Anna Hergert, Art & Design

Old School Techniques – Part II


Thanks for all the “likes” and interest in last week’s post. I am still waiting to hear from the church to see which design they have chosen.

However, since the basic design is the same for all three maquettes I decided this week to get the pattern enlarged to the actual size the brief specifies and identify individual pattern pieces. I also tackled the lettering, just in case the letters will be requested. The weather was in my favour, we continue to enjoy the deep-freeze… And I was able to get the pattern and dimensions worked out just in time before another debilitating migraine took over my life. I am better today and am taking advantage of the pain-free day to update the blog and look after lapsed correspondence.

Sorry for the lack of colour in today’s post but I thought I would share my process a little. I am not close to a printing shop where I could take advantage of having my pattern scanned and enlarged, therefore I resort to my “old school method” of enlarging by applying a grid.
IMG_1144Step 1: First I traced the tentative design. I included the letters as I saw it as a bit of a challenge on how to enlarge them successfully. I create a grid to place over the original drawing, then calculated the required finished size. This design was relatively easy to figure out, the finished size will be 60″ across.

Step 2: I measured out 10″ squares on a piece of landscape fabric… it had to add on here and there as it was a roll end I had in my stash but in the end, it was just large enough to use for the pattern design portion. Slowly I transferred the design using graphite. That worked very well!

IMG_1148Step 3: Over the landscape fabric I placed a sheet of vapour barrier plastic (another remnant, this time from Colin’s renovation supplies) and using a Sharpy pen I transferred the pattern. Up to this point, I did the drawing and tracing on the studio floor which was very fortunate. I love having the space. Now it was time to clear space on the design wall and pin the pattern to the wall to isolate the individual pattern pieces.

IMG_1149Step 4: With the pattern tracing pinned up at eye level I was able to draw in a couple of details and make small adjustments where needed. This image is also better than the previous images that show so many waves and wrinkles that seemed to be even stronger when I made the images with my iPhone.

IMG_1147Step 5: I started tracing pattern pieces from the centre outward. I made sure to carefully measure when necessary and label the pieces to avoid confusion when assembling the commission.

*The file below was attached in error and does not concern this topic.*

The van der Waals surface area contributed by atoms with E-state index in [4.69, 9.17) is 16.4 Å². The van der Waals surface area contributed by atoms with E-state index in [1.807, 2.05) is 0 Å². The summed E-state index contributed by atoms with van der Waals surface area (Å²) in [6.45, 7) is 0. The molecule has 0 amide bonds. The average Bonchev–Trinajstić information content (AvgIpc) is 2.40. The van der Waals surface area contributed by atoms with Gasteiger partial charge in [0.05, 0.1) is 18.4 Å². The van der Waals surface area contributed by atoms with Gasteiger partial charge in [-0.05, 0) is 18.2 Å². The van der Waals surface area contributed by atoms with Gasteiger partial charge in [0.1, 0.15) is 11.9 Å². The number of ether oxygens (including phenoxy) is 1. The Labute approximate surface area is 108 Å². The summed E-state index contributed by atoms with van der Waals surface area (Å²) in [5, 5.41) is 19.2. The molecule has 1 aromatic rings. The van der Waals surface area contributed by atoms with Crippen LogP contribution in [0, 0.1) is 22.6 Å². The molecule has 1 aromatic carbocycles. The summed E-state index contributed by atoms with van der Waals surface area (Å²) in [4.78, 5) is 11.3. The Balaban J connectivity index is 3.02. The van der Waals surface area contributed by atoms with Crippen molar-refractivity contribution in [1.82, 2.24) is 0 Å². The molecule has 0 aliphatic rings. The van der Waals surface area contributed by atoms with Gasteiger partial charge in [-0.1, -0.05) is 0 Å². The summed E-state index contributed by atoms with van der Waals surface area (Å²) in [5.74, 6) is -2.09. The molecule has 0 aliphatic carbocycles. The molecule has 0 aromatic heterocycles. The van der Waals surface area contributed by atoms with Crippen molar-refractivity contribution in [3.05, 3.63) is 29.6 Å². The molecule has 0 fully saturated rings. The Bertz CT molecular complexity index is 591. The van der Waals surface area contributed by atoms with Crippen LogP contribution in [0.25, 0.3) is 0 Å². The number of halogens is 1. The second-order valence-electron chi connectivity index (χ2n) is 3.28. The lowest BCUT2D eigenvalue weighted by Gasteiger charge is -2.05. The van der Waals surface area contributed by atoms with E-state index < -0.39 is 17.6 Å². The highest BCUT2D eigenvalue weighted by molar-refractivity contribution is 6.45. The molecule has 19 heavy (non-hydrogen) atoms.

IMG_1152Step 6: And here we are, all pattern pieces are waiting for the go-ahead. I have minimal shopping to do as I have most of the fabrics and colours in my stash.

IMG_1145Step 7: I spent an entire afternoon working on the lettering. I was a little apprehensive about my skill to create this classic alphabet but taking things slowly was just what I needed to come out smiling. I will have a total of 29 letters and symbols to affix to the hanging. To enlarge the letters I used the same technique as I did for the base design. It worked so much better than I expected and I am confident that creating each letter and its placement will be easy.

I am ready for the final decision from Reverend K…  I will keep you posted on progress! Thanks for checking in today! Hope you are staying toasty warm!

This entry was published on February 24, 2019 at 2:49 pm. It’s filed under Art, Creativity Update, Design, Journaling, Motivational, Reuse, Sharing Resources, Special Project, staying in touch and tagged , , , , , , , , , . Bookmark the permalink. Follow any comments here with the RSS feed for this post.

6 thoughts on “Old School Techniques – Part II

  1. paige04 on said:

    Wow, this is sure a labour of love. Can’t wait to hear what the verdict is for the design.


    • Not a labour of love… a commission and this process is pretty much how I design 90% of my work. I just decided to share the process here because I often get asked what my design workflow looks like.


  2. Fingers crossed for you. I know your presentation would have been top notch. Wind is hammering the snow against the window. As a precaution we have buckets of water ready in case of power failure. Plus three tomorrow when the snow changes to ice pellets and the torrents of rain. A very cantankerous quilt will be on the agenda if it is indeed a snow day.


    • Isn’t this winter just crazy all across the country, Katina? And I just read the forecast for the next four weeks… so not looking forward to it. It will mean that listing our house will be much delayed!


  3. Your progress looks amazing Anna!


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